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The Asia/Pacific has been slow to come back from the depths of the 1998-1999 recession, and oil and gas exploration and development have lagged in this region. Part of the problem is the slow expansion in oil and gas markets after the economic collapse.
Activity in the region peaked in the mid-1990s, and has been slow to rebound, a problem attributable equally to the political unrest in specific areas, and to the fact that investment has flowed to other areas of the world. Still, certain operators, such as Unocal, have focused heavily on the region as an opportunity to grow reserves.
Drilling activity was about level offshore India in 2000, but a more liberal licensing program should encourage slightly more activity in 2001. There is a great deal of unexplored area in the country's deepwater areas, and with the state-owned Oil and Natural Gas Corporation Ltd.'s (ONGC) deepwater discovery in the Krishna-Godavari basin, the area is bound to attract more investors.
The Indian government plans to hold its third round of licensing for oil and gas exploration by the end of the year, offering 25 blocks, the same number awarded in the second round.
The coming year will see the first major 3D seismic campaign to be operated by others than ONGC. In the last New Exploration Licencing Policy (NELP) licencing round, Reliance Industries was extremely successful in being awarded offshore acreage and appears to be carrying through on seismic commitments, adding up to several thousand sq km this year.
Companies such as Unocal are looking for ways to participate more in India's energy sector. The company has already invested an estimated $50 million in upstream and downstream development in the country, and company representatives have expressed an interest in finding investment partners to increase involvement.
With East Timor gaining independence, Indonesia lost some significant offshore assets. But, the loss continues. Nearly every island that makes up Indonesia is experiencing political unrest. The archipelago's unrest is working against its exploration and development interest, certainly in terms of attracting outside capital. The government is out of favor, and the president, who has thus far managed to keep the country together, is barely clinging to power.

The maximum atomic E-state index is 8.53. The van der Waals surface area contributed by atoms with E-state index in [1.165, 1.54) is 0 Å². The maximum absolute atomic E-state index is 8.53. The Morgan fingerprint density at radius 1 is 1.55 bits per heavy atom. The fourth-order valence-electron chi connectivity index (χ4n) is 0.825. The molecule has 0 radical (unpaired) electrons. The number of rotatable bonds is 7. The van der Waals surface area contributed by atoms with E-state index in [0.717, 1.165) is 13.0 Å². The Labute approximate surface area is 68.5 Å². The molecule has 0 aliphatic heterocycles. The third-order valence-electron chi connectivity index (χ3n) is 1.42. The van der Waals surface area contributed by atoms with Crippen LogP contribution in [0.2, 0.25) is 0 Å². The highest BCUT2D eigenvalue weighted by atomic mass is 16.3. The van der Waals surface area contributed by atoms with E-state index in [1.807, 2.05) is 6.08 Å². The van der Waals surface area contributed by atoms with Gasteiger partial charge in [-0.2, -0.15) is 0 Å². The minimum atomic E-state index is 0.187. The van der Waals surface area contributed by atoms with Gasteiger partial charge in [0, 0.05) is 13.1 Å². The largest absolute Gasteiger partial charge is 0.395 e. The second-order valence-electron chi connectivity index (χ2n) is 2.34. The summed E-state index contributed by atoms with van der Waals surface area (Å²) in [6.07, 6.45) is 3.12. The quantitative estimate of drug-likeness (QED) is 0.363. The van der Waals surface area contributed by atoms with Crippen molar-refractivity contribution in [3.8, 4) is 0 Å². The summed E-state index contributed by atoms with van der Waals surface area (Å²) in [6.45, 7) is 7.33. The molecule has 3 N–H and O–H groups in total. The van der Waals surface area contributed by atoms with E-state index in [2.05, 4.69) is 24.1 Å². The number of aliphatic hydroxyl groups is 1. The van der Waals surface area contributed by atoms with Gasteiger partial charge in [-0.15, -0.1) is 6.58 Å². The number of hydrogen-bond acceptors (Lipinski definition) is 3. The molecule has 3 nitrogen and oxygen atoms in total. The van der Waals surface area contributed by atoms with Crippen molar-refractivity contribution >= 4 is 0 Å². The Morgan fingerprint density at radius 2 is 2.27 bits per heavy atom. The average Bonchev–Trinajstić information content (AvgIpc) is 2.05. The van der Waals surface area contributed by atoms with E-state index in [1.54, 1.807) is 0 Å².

In January, Pertamina was relieved of its concession-awarding tasks when the government took over awarding bids for six blocks in the Arafura Sea, six in the Makassar Straits, two in the Natuna Sea, two in the Seram Sea, two in East Kalimantan, two in South Sulawesi, and one in central Kalimantan on Borneo Island.
In February, Indonesia signed a 20-year agreement with Singapore to buy 2.27 Tcf of gas from South Sumatra for $9 billion. Now, if the country can only hold together, ongoing field projects and new exploration activity could actually increase in 2001, and certainly by 2002. There are many new plays, and a lot of investors are excited by the new incentives for marginal fields as well as incentives for deepwater testing.
Malaysia is Southeast Asia's second largest oil and gas producing nation, and continued offshore activity will ensure that it maintains that position in the hierarchy.
Murphy Oil Corp. subsidiary Murphy Sabah Oil Co. Ltd. has been active this year, signing a farm-in agreement in March to acquire Esso Exploration & Production Sabah Ltd.'s 80% holding in Block H off Sabah. Murphy Sabah plans to operate the deepwater block, which borders Block K, where the company has a stake.
Lundin Oil has been working on multiple projects in Malaysia in the last year and is planning significant activity for 2001. In February, Lundin Oil subsidiary Lundin Malaysia Limited, together with Petronas Carigali and PetroVietnam Exploration & Production, began a new exploration well on an extension of the Bunga Raya field.
East Bunga Raya 1 is on Block PM3 commercial arrangement offshore Malaysia/Vietnam. The well will be drilled to about 8,000 ft total depth and will target both deeper oil bearing reservoirs and shallow gas filled sand channels. The well could substantially increase the oil and gas reserves in the Bunga Raya field. Lundin is also operating Block PM305 in the Malay Basin. Plans are in place for a 3D seismic survey followed by at least three exploration wells over the next three years.
Meanwhile, an extensive production enhancement program underway on the producing Bunga Kekwa field resulted in the re-perforation of two producing wells. Sustainable production levels from the block should level out above 17,000 b/d.
Malaysia suffered a setback in pipeline development in January when objections within the Thai government put the Thai-Malay gas pipeline on hold. The pipeline was planned to move gas from the offshore Thai-Malay Joint Development Area, but Thailand's federal government encountered insurmountable regional opposition. Though pipeline activity has been suspended, oil and gas exploration and development continue to be extremely active.
The most significant activity in the Philippines is in the Camago and Malampaya gas fields. With production estimated at 20,000-25,000 b/d of oil from the region, the volume is likely to double in the next two years.
Shell Philippines Exploration BV, Texaco Inc., and Philippine National Oil Co. plan to exploit other gas reservoirs surrounding the two fields later. Shell plans to invest $500 million to drill four wells in Malampaya gas field by 2003. These wells will help to confirm an oil accumulation on the gas field.